Read more about how Enterprise Mobile can help support your mobile workforce to maximize productivity and accelerate ROI.
June 18, 2013
Posted by Jide Akanbi in Mobility Strategy, Mobility-as-a-Service
As more employees use mobile devices and create increased demand for mobile apps in the workplace, organizations have to figure out the best way to shoulder the burden that comes with mobility. Gone are the days of managing a homogeneous stable of Blackberry devices. Today, mobility equals complexity.
Some organizations have a large IT staff and the infrastructure to support mobility management, while resources at other organizations are already maxed out. Some decision makers like spending time investigating and evaluating all the device, app, and management options out there, while others would prefer to focus on the company’s core business and leave mobility strategy to the experts. Some want to make sure their infrastructure, help-desk staff, and budgets can handle peaks in mobile usage, while others choose to work with outside partners to make mobility management an ongoing operational expense.
The mobility outsourcers of the past primarily handled device management, but today’s mobility-as-a-service (MaaS) providers offer a complete lifecycle of mobility services. Considering the speed with which the mobile landscape changes, MaaS providers can offer strategic expertise to advise organizations about direction, trends, and how to make the most of their mobile investments.
For many organizations, working with a MaaS provider allows for the right combination of involvement, control, and financial stability. Organizations can rely on their MaaS providers to:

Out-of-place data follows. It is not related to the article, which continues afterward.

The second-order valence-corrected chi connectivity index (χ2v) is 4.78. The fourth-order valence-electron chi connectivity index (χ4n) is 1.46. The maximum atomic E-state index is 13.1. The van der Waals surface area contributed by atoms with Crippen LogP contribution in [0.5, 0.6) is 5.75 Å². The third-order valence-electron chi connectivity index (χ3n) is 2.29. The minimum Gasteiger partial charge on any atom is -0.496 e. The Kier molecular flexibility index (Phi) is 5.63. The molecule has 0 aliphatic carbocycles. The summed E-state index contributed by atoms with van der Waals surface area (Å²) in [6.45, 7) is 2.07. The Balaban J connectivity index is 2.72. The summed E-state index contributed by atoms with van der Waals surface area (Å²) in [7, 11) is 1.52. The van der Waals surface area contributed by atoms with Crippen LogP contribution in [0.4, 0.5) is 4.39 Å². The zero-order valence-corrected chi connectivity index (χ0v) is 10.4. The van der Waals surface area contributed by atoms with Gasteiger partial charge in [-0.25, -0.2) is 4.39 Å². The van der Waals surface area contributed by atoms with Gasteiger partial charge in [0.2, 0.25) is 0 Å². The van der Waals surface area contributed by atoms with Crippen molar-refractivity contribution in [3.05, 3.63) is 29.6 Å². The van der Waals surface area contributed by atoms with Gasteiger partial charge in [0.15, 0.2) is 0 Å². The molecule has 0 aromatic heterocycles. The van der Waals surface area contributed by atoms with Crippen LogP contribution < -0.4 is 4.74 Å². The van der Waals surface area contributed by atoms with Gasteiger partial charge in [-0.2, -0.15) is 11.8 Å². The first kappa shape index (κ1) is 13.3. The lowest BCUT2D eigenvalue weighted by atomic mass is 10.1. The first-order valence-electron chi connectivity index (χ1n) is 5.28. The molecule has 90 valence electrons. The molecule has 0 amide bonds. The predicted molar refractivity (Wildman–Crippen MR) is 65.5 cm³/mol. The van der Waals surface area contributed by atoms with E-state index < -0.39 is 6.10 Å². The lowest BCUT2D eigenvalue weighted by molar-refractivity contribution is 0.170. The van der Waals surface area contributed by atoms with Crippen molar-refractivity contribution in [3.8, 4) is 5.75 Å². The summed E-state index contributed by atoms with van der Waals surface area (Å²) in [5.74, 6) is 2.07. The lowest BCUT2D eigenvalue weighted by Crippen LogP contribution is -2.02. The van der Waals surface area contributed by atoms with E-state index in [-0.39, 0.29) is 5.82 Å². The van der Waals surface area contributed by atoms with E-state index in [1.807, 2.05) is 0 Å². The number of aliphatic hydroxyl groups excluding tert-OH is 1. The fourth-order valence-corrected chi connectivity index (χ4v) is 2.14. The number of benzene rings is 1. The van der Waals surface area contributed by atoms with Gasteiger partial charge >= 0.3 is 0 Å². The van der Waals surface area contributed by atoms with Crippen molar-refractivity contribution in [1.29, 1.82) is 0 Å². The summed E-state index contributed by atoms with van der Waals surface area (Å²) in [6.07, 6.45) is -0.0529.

- Help set mobile strategy
- Determine the best devices, apps, and management tools for their needs
- Develop custom apps as appropriate
- Track advancements in mobile technology
- Manage the infrastructure
- Ensure the right mix of device, app, and infrastructure security
- Provide around-the-clock support
- Monitor usage and optimize the environment
- Make strategic recommendations as the market changes
Along the way, those organizations can scale up and down as necessary, paying only for what they need. They also gain flexibility when it comes to device types, apps, and management because their MaaS provider handles the support for the range of mobile solutions. And, of course, they transform their mobile infrastructure and its management from a capital expense into a consistent operational one.
Organizations in highly regulated industries and areas, such as financial services and government, may not be able to benefit from MaaS because many are required to maintain complete control of their assets. This may change over time, as MaaS proceeds along the security continuum.